When I first started kayaking, one of the things I enjoyed most was that it was not a competitive sport for me. I had competed in several sports as a teenager and college student, both individually and as part of a team. I am only moderately competitive, but I am very much a perfectionist and have a tendency to be hard on myself. These personality traits often led to a lot of stress during competitions, which took all the fun out of what I was supposed to be doing for fun.
Old habits die hard, however, and several years into kayaking, I found myself itching to race. At first, I bit off some local unofficial races, some girls-only races, and some multisport races. I especially liked the multi-sport races, as these gave me a chance to go a bit slower in my kayak, but still be competitive by shaving off time in a run or bike leg. Racing still made me nervous and I still felt bad when I didn’t do well, but I made one major change that has made all the difference.
Instead of racing to win, I chose to race to make myself a better kayaker. By making this conscious decision, I made the goal not about the race day itself, but about what racing would do for my kayaking in the long run. Not only did an upcoming race motivate me to paddle faster and harder on a day-to-day basis, it also gave me a perfect chance to practice managing fear and stress. I could take a run I was very familiar with, and therefore not nervous about, and really up its difficulty by trying to paddle it as quickly and cleanly as I could, more or less by myself during a race. Several years into racing now, not only am I much faster than I used to be, but I’m also much better at controlling my mental game.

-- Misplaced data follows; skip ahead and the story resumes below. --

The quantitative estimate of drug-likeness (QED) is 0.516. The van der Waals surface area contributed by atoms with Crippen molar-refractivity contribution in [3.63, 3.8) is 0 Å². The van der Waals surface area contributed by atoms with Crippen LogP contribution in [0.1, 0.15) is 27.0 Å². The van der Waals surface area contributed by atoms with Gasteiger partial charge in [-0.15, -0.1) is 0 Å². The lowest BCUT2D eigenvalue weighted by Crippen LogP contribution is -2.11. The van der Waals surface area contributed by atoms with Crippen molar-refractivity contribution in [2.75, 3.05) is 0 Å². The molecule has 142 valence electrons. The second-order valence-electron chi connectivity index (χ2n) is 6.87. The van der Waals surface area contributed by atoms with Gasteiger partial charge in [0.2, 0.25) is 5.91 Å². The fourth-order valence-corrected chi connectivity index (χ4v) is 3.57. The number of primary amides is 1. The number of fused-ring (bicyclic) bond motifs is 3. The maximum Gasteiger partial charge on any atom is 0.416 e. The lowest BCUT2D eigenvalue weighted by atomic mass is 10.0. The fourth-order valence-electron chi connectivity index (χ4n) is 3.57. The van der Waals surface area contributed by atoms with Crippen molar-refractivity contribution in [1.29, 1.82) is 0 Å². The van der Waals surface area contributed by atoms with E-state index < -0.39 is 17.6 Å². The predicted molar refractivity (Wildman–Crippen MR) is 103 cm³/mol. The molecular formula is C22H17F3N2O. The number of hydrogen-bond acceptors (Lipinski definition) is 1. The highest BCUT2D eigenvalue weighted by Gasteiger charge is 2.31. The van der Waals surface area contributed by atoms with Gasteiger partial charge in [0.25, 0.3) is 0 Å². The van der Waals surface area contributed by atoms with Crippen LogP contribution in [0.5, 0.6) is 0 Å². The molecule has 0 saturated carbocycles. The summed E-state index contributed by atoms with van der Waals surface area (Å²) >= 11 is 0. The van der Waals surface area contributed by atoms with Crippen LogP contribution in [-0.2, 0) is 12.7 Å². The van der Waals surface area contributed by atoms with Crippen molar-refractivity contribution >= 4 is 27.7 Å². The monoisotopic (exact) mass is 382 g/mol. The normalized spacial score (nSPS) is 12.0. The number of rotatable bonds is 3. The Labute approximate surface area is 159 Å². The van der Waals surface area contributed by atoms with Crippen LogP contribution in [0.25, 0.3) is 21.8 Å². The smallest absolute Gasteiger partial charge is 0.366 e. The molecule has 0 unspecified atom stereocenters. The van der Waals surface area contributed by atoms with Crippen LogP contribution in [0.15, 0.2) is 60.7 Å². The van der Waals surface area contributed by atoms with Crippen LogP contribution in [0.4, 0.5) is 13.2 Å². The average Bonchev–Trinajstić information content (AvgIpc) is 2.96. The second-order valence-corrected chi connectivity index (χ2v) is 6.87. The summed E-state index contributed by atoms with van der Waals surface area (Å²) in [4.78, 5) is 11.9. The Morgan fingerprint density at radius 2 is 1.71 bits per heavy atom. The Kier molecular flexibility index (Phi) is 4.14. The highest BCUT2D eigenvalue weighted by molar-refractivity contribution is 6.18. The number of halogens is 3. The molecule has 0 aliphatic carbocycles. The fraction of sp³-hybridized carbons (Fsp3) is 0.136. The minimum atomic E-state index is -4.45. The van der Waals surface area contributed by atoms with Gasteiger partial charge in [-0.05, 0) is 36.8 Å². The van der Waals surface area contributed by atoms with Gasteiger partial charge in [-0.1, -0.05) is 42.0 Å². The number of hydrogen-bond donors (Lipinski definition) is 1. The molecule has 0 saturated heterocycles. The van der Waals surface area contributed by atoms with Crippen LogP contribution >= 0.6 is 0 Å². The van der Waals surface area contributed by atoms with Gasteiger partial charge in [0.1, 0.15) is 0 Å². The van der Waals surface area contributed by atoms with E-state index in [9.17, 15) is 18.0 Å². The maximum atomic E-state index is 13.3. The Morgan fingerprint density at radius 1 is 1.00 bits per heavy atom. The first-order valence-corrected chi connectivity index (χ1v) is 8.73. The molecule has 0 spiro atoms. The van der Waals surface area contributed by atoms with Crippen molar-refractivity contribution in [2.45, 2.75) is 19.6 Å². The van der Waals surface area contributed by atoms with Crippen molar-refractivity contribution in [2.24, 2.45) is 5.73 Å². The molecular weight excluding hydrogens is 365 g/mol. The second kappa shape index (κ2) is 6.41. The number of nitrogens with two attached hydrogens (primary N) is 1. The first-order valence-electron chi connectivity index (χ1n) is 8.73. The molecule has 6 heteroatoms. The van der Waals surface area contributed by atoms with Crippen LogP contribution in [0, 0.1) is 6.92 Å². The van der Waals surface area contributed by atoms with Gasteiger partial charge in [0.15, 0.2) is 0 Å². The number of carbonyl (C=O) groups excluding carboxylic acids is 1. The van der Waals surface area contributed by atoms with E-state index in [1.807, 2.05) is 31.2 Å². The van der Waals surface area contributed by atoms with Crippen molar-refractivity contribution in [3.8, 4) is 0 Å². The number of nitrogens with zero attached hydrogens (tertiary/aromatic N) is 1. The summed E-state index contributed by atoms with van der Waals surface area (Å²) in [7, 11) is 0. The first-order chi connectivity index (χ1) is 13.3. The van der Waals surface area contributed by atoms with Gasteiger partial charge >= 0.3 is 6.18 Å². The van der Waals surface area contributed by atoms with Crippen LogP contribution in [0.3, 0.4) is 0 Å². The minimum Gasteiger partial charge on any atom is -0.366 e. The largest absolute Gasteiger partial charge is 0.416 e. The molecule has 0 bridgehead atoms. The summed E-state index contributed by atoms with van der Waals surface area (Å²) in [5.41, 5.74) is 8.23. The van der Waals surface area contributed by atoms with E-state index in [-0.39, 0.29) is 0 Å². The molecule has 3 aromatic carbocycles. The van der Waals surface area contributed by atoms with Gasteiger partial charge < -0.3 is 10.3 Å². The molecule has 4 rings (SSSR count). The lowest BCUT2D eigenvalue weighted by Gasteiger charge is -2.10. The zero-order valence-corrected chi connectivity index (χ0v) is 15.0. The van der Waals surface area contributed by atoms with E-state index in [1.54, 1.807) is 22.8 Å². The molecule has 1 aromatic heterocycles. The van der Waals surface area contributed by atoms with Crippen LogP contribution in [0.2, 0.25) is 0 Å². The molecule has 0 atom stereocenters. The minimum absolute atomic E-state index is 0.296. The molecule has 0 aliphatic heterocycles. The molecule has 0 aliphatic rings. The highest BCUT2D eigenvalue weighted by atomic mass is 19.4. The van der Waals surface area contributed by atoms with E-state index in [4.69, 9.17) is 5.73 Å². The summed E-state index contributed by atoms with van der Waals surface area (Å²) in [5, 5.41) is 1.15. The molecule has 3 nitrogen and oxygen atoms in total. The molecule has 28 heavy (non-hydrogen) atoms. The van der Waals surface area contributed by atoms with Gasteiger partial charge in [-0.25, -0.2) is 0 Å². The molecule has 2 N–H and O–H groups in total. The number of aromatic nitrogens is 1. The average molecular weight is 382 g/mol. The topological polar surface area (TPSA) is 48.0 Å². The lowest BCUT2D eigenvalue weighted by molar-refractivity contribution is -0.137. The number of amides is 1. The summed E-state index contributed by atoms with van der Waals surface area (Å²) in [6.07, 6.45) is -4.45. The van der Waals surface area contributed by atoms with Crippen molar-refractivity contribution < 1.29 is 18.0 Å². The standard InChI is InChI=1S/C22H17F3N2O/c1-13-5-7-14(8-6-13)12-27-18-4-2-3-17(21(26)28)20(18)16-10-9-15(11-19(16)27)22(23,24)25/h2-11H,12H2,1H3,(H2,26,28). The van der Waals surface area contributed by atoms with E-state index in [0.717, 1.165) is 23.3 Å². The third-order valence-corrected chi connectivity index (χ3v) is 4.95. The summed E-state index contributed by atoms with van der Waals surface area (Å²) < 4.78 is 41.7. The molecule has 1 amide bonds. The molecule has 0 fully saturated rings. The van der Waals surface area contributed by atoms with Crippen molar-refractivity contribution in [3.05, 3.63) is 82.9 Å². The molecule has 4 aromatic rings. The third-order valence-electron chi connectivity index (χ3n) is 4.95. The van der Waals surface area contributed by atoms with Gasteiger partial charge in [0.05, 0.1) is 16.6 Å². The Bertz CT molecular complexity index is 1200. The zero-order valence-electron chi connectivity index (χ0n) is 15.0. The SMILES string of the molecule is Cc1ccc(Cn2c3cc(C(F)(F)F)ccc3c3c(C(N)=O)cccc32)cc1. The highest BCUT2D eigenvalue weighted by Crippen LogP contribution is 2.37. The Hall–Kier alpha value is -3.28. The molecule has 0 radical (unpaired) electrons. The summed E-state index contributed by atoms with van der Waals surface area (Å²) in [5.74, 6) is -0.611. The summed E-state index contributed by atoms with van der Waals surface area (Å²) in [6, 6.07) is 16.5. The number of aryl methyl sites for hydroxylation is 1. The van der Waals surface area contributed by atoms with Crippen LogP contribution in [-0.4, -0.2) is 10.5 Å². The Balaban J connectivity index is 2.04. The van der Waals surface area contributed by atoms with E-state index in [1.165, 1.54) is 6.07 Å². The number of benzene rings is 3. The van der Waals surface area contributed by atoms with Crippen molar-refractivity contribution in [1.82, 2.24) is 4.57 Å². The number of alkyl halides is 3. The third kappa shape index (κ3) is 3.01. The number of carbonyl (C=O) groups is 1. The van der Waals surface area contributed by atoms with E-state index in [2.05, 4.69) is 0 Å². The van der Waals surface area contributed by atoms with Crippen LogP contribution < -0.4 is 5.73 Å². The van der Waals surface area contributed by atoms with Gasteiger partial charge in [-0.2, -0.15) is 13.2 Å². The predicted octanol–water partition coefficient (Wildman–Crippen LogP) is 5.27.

This year, I’ve taken on several new, more competitive races. At times, I’ve been concerned that I’m falling into my old trap of taking competition too seriously, but after last weekend, I’d say I’m still on track.
Over Labor Day weekend, I headed to upstate New York with a carload of people, including my DC area friend, Margaret Williams. Kenny, who organizes the Whitewater King of New York race series had been bugging both Margaret and me to come up for the races. He really wanted more ladies to race, and had done a lot of work toward making that happen. In this year’s series, he included great prizes that will be raffled off to everyone who enters a race. Werner Paddles is also sponsoring a women’s-only prize – a new paddle raffled to any lady who competes. Getting more ladies to race has also become a goal of mine – I hope that by just getting out there, I encourage other ladies to race too.
The first race of the weekend was on the Stone Valley section of the Raquette. This river has typical Adirondack steep slides with sharp rocks, but shorter pools than most other runs in the area. I had run it once before and had good lines. Saturday morning, Margaret and I got in two practice laps with clean lines. I was feeling pretty good, given my lack of familiarity with the run, going into the race. Unfortunately, this ended up being my worst race so far this year.